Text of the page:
Hustlers Convention

Excellent documentary examines a lost chapter from the dawn of hip-hop

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In 1973, Jalal Mansur Nuriddin, one-time acupuncturist, US Army paratrooper and founding member of The Last Poets, recorded his debut solo album. Released under the alias Lightnin’ Rod, the album – Hustlers Convention – was mired in bad luck and bad business. While the genre’s pioneers – Grandmaster Flash, Melle Mel, Fab 5 Freddie and others – embraced it, nevertheless protracted legal issues held it back from mainstream success. Widely sampled since, its admirers cite it as an underground classic, and the recognition the album and its creator deserve is long overdue.

The story of Nurridin and his album are taken up by British director Mike Todd in this partly crowdfunded documentary. Clearly a low-budget passion project, although it lacks the cinematic gloss of comparable retro-themed rockumentaries like Searching For Sugar Man the heavyweight list of talking-head cameos here attests to the project’s cultural importance. Todd interviews famous fans and commentators including George Clinton, Melle Mel, Fab 5 Freddie, KRS-One, Ice-T, MC Lyte, Greil Marcus, Nelson George and Chuck D, who is also credited as executive producer on the film. Nuriddin himself, now a senior citizen who speaks in effortless rhyme almost constantly, is also an engagingly laidback star presence.

Nuriddin made Hustlers Convention with Alan Douglas, The Last Poets regular producer whose other credits included Jimi Hendrix and Miles Davis. A vivid Blaxploitation-style narrative about living large and paying a heavy price, the album tells the story of two brothers, Sport and Spoon, whose visit to the eponymous gathering of pimps and high-rollers ends in a dramatic showdown with the police. Full of verbal dexterity and superfly imagery, the story ends with Sport on Death Row reflecting on where his life went wrong. Nuriddin laid down the bling-heavy gangsta blueprint, though his cautionary message about the deadly downside of thug life clearly got lost in translation.


Todd’s film frames the album in historical and cultural context: from the civil rights struggle to the Black Panthers, from African oral tradition to “jail toast” convict rhymes, from the Harlem-based Black Arts Movement of the 1960s to the Rudy Ray Moore’s bawdy Dolemite movies of the 1970s. “If you were 14 years old and trying to understand the streets, it was sort of like a verbal Bible,” recalls Chuck D. “It was the seedy side of life told in an eloquent way,” confirms Douglas. The producer assembled a starry guest list of musicians to provide backing for Nuriddin on Hustlers Convention, including Billy Preston and Kool and the Gang. The latter offered their services following a chance encounter in a neighbouring studio, but no paperwork was signed and the band’s manager later raised objections. The United Artists label consequently got cold feet about promoting the album, fearing a messy legal battle. Hustlers Convention was a commercial flop but enjoyed a long cult afterlife, with some hip-hop historians claiming it went on to sell a million copies on word of mouth alone.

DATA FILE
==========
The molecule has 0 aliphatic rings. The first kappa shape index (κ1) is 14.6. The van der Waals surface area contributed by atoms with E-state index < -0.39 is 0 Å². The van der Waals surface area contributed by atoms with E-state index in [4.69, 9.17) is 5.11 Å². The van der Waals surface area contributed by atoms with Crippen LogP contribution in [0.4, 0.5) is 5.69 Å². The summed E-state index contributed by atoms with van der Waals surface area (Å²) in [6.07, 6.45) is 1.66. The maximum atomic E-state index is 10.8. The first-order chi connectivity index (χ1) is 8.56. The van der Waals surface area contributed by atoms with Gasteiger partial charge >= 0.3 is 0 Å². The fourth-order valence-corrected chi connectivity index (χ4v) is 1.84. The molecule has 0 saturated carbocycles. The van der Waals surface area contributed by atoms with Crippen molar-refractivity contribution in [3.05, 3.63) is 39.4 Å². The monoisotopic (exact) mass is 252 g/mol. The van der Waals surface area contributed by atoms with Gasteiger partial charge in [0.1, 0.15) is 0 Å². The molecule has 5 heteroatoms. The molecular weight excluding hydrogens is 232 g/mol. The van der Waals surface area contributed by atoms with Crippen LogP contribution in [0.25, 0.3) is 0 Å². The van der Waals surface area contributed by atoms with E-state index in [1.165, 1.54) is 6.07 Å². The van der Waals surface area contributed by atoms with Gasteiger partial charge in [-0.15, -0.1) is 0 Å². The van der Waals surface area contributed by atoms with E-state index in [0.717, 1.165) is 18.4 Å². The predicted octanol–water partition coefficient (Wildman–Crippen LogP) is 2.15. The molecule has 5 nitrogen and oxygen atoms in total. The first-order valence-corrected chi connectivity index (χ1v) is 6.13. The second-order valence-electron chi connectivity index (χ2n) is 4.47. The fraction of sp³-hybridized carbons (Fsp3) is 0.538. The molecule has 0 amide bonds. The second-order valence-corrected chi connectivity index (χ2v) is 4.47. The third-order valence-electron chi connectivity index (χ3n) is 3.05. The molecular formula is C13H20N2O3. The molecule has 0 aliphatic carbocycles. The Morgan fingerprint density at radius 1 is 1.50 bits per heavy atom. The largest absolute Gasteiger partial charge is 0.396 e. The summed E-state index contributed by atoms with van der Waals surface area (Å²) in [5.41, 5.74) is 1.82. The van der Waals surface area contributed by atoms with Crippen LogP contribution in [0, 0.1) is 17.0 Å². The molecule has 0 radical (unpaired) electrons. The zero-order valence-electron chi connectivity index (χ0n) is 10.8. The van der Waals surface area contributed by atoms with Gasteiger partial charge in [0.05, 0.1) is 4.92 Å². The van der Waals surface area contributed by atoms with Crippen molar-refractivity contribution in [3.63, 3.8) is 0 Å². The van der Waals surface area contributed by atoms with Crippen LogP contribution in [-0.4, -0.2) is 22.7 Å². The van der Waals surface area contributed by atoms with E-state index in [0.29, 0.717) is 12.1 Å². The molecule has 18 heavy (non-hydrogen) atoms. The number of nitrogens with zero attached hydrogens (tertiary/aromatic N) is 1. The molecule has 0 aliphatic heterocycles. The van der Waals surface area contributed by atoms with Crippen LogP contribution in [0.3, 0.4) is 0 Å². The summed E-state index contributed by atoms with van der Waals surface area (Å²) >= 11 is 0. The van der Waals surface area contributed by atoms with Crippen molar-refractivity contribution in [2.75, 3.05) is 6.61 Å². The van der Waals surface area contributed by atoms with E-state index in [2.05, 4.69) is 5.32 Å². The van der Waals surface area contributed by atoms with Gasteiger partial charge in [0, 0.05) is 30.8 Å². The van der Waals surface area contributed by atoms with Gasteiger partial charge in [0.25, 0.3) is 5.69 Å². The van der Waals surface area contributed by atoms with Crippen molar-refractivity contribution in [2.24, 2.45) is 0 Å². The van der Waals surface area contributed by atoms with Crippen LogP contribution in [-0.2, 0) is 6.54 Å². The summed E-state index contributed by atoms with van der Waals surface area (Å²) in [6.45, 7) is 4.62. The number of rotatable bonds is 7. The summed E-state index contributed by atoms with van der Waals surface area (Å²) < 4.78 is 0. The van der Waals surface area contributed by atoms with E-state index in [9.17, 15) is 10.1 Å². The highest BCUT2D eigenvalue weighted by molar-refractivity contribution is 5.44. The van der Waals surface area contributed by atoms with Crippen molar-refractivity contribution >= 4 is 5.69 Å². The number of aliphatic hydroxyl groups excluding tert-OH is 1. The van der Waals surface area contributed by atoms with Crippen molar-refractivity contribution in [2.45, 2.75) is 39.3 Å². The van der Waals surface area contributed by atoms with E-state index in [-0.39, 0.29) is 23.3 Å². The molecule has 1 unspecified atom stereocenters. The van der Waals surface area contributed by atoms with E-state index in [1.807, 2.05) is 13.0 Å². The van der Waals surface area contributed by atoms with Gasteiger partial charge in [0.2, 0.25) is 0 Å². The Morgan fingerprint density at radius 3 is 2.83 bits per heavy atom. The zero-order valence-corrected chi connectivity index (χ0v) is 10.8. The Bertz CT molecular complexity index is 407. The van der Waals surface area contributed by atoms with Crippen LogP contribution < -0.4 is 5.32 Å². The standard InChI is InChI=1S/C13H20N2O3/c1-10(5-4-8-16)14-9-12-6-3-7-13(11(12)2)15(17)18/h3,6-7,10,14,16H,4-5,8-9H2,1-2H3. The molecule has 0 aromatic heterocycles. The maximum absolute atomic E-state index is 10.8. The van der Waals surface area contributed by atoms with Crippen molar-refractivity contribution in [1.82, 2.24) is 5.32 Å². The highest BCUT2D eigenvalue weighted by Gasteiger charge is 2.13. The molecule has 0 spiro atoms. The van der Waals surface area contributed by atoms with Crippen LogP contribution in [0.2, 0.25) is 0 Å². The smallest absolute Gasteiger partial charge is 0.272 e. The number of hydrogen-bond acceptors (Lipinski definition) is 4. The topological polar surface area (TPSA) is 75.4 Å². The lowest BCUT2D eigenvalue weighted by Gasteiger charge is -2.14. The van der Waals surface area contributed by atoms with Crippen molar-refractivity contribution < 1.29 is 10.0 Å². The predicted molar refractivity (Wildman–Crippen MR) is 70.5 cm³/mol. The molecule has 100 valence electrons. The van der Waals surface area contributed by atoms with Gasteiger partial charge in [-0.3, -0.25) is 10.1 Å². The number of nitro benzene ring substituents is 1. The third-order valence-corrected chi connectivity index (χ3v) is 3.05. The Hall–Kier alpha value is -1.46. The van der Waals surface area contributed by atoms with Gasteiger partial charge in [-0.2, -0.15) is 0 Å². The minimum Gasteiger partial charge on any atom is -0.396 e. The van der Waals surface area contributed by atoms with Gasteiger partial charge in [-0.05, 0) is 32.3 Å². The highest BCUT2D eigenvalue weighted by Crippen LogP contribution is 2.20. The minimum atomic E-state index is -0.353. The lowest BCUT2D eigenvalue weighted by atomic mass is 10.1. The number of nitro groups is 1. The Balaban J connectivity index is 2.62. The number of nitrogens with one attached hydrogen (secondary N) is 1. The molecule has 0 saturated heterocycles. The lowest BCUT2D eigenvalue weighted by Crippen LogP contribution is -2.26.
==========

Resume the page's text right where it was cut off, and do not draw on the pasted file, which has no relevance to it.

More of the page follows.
The Mancunian Todd gives the story a strong British dimension. After playing with The Last Poets in Liverpool in the 1980s, Nuriddin spent several years living in the city. Just last year, he finally performed the Hustlers Convention album live for the first time at London’s Jazz Cafe, and Todd captures that performance on film. DJ Gilles Peterson and poet Lemn Sissay are among the Brit acolytes giving testimony on camera.

But there remain some fuzzy gaps in this story. Nuriddin’s intriguing English exile is never fully explained. Nor is there much insight into what he has been doing musically and personally for the last four decades. At 71, he appears to live in a pleasant but modest retirement community in small-town Georgia. “I chose the message over the money,” he shrugs, insisting he never made a penny from Hustlers Convention. Even so, he still harbours ambitions to complete two unreleased sequels, Hustlers Detention and Hustlers Ascension. The film touches on these basic details, but leaves them unexamined. Todd deserves ample respect for fanboy dedication, but not much for journalistic rigour.


Hustlers Convention follows an all too familiar narrative arc for African-American artists, one of early promise compromised by ill fortune and bad business decisions. But for all the star names offering testimony to Nuriddin’s poetic skills and deep cultural impact, it seems odd that nobody has stepped up to take a financial risk on his artistry nowadays. Neither tragic downfall nor triumphant comeback story, Todd’s film lacks a sense of closure. But it works just fine as a solid documentary tribute to a classic spoken-word album that is, quite literally, unsung.

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In 1973, Jalal Mansur Nuriddin, one-time acupuncturist, US Army paratrooper and founding member of The Last Poets, recorded his debut solo album. Released under the alias Lightnin’ Rod, the album – Hustlers Convention – was mired in bad luck and bad business. While the...Hustlers Convention